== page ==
On My Mind: #AerieReal Campaign

The fashion PR world was shaken up this week when the lingerie brand Aerie (an extension of American Eagle), launched their Aerie Real Campaign. A campaign that pledges not to retouch its models.

My first reaction to this campaign was excitement – I love a brand that steps out of the box, and kudos to Aerie for taking a leap of faith with this one. I was especially proud of the overly positive reaction to this campaign, it’s great to see so many people in support of advertisements using real women to sell its products. It restored my faith in humanity a little bit.

But, as usual, when I’m excited about something, I’m really excited, and I like to see what everyone else in the industry is saying too. So I was disappointed to see some of the comments by ‘industry professionals’ posted on the campaign’s story on AdWeek.

My biggest issue with some of the comments was the constant comparison between this campaign, and the infamous Dove “Real Beauty” campaign. Yes, both campaigns convey a similar message, but a true professional would keep in mind the innate details that make these campaigns so different. Dove is a beauty brand, so many of their advertisements featured skin imperfections, particularly skin imperfections aimed at a much older demographic. (Wrinkles? Gray hair? No 18 year old is worrying about such things). On the other hand, the Aerie Real campaign is a fashion campaign marketed towards young women – this is clear right from the girly, pink font and young models used.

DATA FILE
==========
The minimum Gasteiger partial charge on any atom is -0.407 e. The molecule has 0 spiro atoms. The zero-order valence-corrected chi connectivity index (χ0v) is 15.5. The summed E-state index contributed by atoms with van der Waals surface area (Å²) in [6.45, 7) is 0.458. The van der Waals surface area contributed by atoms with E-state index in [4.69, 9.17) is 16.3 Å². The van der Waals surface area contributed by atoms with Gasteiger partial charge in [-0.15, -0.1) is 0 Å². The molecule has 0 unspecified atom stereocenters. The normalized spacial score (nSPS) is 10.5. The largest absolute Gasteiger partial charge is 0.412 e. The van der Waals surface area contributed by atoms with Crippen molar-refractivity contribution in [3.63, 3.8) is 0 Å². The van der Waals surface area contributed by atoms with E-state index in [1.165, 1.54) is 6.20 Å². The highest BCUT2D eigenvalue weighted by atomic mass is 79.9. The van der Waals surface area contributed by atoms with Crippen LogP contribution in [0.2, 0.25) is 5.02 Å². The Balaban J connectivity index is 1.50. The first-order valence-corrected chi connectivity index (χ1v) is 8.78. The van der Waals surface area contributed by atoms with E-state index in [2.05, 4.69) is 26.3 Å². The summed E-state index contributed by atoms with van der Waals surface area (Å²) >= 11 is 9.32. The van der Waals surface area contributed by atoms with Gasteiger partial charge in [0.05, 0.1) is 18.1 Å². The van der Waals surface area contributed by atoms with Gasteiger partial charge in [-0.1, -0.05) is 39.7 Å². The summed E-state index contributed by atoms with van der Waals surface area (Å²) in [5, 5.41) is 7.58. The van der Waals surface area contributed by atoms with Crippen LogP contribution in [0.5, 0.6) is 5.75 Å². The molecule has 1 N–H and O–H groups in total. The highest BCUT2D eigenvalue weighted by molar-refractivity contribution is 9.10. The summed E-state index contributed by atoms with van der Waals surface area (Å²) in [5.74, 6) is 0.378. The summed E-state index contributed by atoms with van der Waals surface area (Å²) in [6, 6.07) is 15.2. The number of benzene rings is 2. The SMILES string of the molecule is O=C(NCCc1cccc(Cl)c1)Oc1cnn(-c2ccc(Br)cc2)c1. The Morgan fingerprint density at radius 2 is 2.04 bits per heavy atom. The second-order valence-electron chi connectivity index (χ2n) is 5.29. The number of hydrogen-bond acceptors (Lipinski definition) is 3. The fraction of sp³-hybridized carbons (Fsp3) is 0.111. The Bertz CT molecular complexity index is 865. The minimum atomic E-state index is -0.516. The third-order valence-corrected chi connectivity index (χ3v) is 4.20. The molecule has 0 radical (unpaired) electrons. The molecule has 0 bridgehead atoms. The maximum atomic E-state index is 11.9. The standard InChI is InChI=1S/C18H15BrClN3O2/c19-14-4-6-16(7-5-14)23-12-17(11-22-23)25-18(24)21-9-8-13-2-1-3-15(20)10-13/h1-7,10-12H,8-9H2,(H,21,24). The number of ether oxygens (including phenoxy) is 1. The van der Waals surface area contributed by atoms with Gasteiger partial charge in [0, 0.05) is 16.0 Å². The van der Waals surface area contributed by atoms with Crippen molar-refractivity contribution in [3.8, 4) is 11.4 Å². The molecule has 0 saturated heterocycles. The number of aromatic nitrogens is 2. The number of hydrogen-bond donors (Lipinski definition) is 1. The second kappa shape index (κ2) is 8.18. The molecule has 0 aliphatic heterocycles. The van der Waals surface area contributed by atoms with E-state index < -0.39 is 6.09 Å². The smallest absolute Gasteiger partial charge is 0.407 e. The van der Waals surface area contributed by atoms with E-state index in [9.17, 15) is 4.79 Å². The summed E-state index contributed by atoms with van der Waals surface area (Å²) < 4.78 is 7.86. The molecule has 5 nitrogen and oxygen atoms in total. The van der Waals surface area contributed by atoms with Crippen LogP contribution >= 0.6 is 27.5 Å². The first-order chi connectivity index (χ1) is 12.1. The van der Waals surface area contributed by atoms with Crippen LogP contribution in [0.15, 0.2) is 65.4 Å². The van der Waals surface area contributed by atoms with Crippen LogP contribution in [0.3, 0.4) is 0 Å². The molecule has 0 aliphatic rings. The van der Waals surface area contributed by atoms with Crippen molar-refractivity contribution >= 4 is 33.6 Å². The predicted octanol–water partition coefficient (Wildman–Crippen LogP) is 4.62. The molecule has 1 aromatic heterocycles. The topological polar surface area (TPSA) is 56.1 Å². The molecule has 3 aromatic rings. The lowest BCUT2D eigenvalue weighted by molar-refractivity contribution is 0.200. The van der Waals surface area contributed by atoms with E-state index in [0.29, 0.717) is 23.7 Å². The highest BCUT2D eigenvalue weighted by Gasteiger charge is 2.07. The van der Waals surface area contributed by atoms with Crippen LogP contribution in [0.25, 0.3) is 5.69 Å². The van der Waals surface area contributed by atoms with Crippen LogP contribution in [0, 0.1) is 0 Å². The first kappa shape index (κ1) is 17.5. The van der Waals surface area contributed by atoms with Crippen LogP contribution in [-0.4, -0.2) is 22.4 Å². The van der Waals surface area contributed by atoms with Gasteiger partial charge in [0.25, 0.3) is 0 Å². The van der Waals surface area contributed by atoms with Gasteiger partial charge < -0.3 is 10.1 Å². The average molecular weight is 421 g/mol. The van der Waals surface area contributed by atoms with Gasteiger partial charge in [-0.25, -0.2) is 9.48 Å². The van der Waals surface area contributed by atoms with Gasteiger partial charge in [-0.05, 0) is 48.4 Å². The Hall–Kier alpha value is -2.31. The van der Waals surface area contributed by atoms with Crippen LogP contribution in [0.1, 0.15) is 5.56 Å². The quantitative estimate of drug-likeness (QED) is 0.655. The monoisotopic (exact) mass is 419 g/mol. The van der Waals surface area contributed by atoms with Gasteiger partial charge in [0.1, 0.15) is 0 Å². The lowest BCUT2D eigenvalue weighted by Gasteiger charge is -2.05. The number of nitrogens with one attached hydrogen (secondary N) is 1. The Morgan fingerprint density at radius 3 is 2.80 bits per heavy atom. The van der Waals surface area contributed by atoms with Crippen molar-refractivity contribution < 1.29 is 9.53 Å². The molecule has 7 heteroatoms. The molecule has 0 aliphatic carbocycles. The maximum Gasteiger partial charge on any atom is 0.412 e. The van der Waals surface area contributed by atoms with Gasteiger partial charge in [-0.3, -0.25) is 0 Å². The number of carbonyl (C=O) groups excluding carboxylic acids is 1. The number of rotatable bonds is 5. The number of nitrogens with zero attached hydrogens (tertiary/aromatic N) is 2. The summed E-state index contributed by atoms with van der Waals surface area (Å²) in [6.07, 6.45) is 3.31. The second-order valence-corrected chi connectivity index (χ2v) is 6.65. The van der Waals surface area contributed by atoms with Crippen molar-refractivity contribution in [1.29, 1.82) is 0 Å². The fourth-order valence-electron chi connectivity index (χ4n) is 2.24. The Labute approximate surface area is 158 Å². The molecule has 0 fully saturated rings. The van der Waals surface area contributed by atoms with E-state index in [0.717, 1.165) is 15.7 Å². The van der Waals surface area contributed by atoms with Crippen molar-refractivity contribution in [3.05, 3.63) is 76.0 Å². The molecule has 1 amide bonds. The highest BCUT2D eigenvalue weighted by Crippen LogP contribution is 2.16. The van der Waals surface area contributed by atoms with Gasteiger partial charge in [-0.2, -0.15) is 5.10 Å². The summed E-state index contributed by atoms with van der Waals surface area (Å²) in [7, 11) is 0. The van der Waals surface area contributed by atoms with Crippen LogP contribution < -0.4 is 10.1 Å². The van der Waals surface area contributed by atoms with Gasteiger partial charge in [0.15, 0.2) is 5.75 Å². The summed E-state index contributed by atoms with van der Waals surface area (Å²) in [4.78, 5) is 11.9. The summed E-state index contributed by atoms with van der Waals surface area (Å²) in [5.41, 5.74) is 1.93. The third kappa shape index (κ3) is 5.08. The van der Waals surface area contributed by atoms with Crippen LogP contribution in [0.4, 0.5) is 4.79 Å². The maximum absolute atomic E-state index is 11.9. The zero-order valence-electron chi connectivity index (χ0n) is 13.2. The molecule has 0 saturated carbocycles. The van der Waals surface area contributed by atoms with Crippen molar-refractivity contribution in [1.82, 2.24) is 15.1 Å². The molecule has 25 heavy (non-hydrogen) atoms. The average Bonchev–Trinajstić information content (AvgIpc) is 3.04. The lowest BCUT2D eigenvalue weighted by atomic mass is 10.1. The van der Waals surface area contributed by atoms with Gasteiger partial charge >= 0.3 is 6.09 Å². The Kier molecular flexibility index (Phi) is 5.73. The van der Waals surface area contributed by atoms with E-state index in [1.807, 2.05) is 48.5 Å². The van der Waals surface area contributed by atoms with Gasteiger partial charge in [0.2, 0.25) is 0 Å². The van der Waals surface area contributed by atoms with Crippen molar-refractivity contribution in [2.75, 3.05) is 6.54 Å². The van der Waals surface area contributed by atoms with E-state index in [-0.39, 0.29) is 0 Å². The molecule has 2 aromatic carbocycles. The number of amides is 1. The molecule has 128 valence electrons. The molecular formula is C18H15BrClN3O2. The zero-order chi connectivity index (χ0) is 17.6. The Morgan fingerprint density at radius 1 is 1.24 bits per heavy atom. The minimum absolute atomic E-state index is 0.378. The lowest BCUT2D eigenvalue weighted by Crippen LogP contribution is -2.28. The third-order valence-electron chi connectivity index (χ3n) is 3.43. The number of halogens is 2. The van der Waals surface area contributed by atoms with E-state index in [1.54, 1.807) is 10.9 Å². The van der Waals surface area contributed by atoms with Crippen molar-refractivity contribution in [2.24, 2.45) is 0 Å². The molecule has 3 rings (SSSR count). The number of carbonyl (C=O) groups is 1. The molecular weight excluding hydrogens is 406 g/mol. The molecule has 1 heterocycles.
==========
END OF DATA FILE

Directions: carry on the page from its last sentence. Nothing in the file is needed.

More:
My second issue with the campaign’s commentary is the amount of negativity surrounding the use of these particular models. Some people seem to take issue with fact that some of the models are still “very skinny”. And while it may be true that none of the models used can be considered to be “overweight” by any means, I think these models depict a very healthy body type. Compared to the other top lingerie brands on the market these days, the Aerie brand is the only brand using models that don’t make me feel like I should cut sugar out of my diet and hit the gym more often. And given the increasingly large number of young women suffering from eating disorders, I think this campaign is exactly what the 14 – 24 age demographic needed to see.

So as much as I enjoy looking at those gorg Victoria’s Secret models, I’m ready to support a brand that doesn’t make me feel like I need to change how I look to be considered “sexy”. Who’s with me?

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2 thoughts on “On My Mind: #AerieReal Campaign

  1. I love this campaign. I think even though the girls are skinny they look healthy. Most healthy teenage girls are the size of the models in this Aerie campaign. Even not airbrushing out evening out skin tones makes me feel a little bit better because lord knows I don’t look at all like anyone in a Victorias Secret Catalog.

  2. I really enjoyed reading this post as I have some 2 cents about Victoria Secret VS. Aerie.
    I had lost respect for Victoria Secret when they called one of there size 2 models the “big” model. Call me crazy but I refuse to purchase a single thing there. They have so much power and impact on young girls, they should use it like aerie has. Girls are very impressionable and I hate when I see “am I a VS model yet” because it is so unrealistic.

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